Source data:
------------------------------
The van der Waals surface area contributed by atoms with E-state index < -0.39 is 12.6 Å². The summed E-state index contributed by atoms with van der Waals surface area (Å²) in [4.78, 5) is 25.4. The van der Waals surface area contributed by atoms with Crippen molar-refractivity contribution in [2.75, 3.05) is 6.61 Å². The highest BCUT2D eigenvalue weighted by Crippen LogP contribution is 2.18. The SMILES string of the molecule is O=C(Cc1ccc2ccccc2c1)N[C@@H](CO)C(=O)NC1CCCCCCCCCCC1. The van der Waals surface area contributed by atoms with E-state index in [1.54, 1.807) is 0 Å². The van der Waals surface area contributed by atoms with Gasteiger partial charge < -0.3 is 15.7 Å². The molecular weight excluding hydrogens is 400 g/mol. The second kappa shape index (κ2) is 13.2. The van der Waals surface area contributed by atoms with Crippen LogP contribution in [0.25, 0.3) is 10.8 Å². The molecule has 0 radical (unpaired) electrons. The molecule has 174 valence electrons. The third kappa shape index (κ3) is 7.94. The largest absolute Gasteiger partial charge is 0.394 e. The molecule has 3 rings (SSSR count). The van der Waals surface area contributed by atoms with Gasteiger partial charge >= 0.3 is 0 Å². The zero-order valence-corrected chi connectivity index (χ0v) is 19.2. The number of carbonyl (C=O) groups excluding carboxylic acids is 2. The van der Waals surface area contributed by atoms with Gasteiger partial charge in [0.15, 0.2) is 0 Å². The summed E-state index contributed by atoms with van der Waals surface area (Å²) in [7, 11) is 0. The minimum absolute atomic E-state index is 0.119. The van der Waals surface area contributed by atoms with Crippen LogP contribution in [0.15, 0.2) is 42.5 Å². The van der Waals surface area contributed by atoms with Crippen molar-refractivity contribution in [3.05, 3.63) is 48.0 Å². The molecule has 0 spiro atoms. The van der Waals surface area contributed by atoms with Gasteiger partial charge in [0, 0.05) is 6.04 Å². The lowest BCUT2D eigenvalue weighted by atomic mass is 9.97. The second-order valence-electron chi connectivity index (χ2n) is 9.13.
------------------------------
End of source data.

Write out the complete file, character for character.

The van der Waals surface area contributed by atoms with E-state index < -0.39 is 12.6 Å². The summed E-state index contributed by atoms with van der Waals surface area (Å²) in [4.78, 5) is 25.4. The van der Waals surface area contributed by atoms with Crippen molar-refractivity contribution in [2.75, 3.05) is 6.61 Å². The highest BCUT2D eigenvalue weighted by Crippen LogP contribution is 2.18. The SMILES string of the molecule is O=C(Cc1ccc2ccccc2c1)N[C@@H](CO)C(=O)NC1CCCCCCCCCCC1. The van der Waals surface area contributed by atoms with E-state index in [1.54, 1.807) is 0 Å². The van der Waals surface area contributed by atoms with Gasteiger partial charge < -0.3 is 15.7 Å². The molecular weight excluding hydrogens is 400 g/mol. The second kappa shape index (κ2) is 13.2. The van der Waals surface area contributed by atoms with Crippen LogP contribution in [0.25, 0.3) is 10.8 Å². The molecule has 0 radical (unpaired) electrons. The molecule has 174 valence electrons. The third kappa shape index (κ3) is 7.94. The largest absolute Gasteiger partial charge is 0.394 e. The molecule has 3 rings (SSSR count). The van der Waals surface area contributed by atoms with Gasteiger partial charge >= 0.3 is 0 Å². The zero-order valence-corrected chi connectivity index (χ0v) is 19.2. The number of carbonyl (C=O) groups excluding carboxylic acids is 2. The van der Waals surface area contributed by atoms with Gasteiger partial charge in [0.15, 0.2) is 0 Å². The summed E-state index contributed by atoms with van der Waals surface area (Å²) in [7, 11) is 0. The minimum absolute atomic E-state index is 0.119. The van der Waals surface area contributed by atoms with Crippen LogP contribution in [0.15, 0.2) is 42.5 Å². The van der Waals surface area contributed by atoms with Crippen molar-refractivity contribution in [3.05, 3.63) is 48.0 Å². The molecule has 0 spiro atoms. The van der Waals surface area contributed by atoms with Gasteiger partial charge in [0, 0.05) is 6.04 Å². The lowest BCUT2D eigenvalue weighted by atomic mass is 9.97. The second-order valence-electron chi connectivity index (χ2n) is 9.13.